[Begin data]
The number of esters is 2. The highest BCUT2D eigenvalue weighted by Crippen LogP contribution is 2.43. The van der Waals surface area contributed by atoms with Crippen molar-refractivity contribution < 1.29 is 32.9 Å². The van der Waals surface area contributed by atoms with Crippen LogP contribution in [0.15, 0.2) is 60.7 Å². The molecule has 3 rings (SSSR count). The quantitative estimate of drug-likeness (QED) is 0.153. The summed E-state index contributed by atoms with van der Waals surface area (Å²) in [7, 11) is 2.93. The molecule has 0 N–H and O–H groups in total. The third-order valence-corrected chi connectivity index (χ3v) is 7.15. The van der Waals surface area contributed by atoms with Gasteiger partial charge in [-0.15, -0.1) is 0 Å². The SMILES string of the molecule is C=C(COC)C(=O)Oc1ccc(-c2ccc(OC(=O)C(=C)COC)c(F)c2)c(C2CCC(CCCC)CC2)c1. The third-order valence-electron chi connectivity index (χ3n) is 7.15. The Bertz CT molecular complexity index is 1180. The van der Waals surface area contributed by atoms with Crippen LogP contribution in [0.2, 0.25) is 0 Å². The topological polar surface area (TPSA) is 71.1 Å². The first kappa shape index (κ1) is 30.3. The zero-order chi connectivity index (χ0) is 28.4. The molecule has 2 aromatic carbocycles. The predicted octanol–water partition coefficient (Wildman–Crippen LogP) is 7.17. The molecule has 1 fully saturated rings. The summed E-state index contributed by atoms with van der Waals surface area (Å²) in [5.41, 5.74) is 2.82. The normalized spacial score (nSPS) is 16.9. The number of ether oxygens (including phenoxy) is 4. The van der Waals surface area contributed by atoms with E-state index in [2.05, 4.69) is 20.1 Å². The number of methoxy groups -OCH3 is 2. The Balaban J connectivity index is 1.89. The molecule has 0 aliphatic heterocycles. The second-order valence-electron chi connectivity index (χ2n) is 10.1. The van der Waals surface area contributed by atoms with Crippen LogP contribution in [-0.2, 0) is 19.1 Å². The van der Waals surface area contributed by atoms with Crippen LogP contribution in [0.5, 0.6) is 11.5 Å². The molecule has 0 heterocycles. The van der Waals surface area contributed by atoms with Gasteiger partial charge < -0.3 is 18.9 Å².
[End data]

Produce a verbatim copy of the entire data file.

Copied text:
The number of esters is 2. The highest BCUT2D eigenvalue weighted by Crippen LogP contribution is 2.43. The van der Waals surface area contributed by atoms with Crippen molar-refractivity contribution < 1.29 is 32.9 Å². The van der Waals surface area contributed by atoms with Crippen LogP contribution in [0.15, 0.2) is 60.7 Å². The molecule has 3 rings (SSSR count). The quantitative estimate of drug-likeness (QED) is 0.153. The summed E-state index contributed by atoms with van der Waals surface area (Å²) in [7, 11) is 2.93. The molecule has 0 N–H and O–H groups in total. The third-order valence-corrected chi connectivity index (χ3v) is 7.15. The van der Waals surface area contributed by atoms with Gasteiger partial charge in [-0.15, -0.1) is 0 Å². The SMILES string of the molecule is C=C(COC)C(=O)Oc1ccc(-c2ccc(OC(=O)C(=C)COC)c(F)c2)c(C2CCC(CCCC)CC2)c1. The third-order valence-electron chi connectivity index (χ3n) is 7.15. The Bertz CT molecular complexity index is 1180. The van der Waals surface area contributed by atoms with Crippen LogP contribution in [0.2, 0.25) is 0 Å². The topological polar surface area (TPSA) is 71.1 Å². The first kappa shape index (κ1) is 30.3. The zero-order chi connectivity index (χ0) is 28.4. The molecule has 2 aromatic carbocycles. The predicted octanol–water partition coefficient (Wildman–Crippen LogP) is 7.17. The molecule has 1 fully saturated rings. The summed E-state index contributed by atoms with van der Waals surface area (Å²) in [5.41, 5.74) is 2.82. The normalized spacial score (nSPS) is 16.9. The number of ether oxygens (including phenoxy) is 4. The van der Waals surface area contributed by atoms with E-state index in [2.05, 4.69) is 20.1 Å². The number of methoxy groups -OCH3 is 2. The Balaban J connectivity index is 1.89. The molecule has 0 aliphatic heterocycles. The second-order valence-electron chi connectivity index (χ2n) is 10.1. The van der Waals surface area contributed by atoms with Crippen LogP contribution in [-0.2, 0) is 19.1 Å². The van der Waals surface area contributed by atoms with Crippen LogP contribution in [0.5, 0.6) is 11.5 Å². The molecule has 0 heterocycles. The van der Waals surface area contributed by atoms with Gasteiger partial charge < -0.3 is 18.9 Å².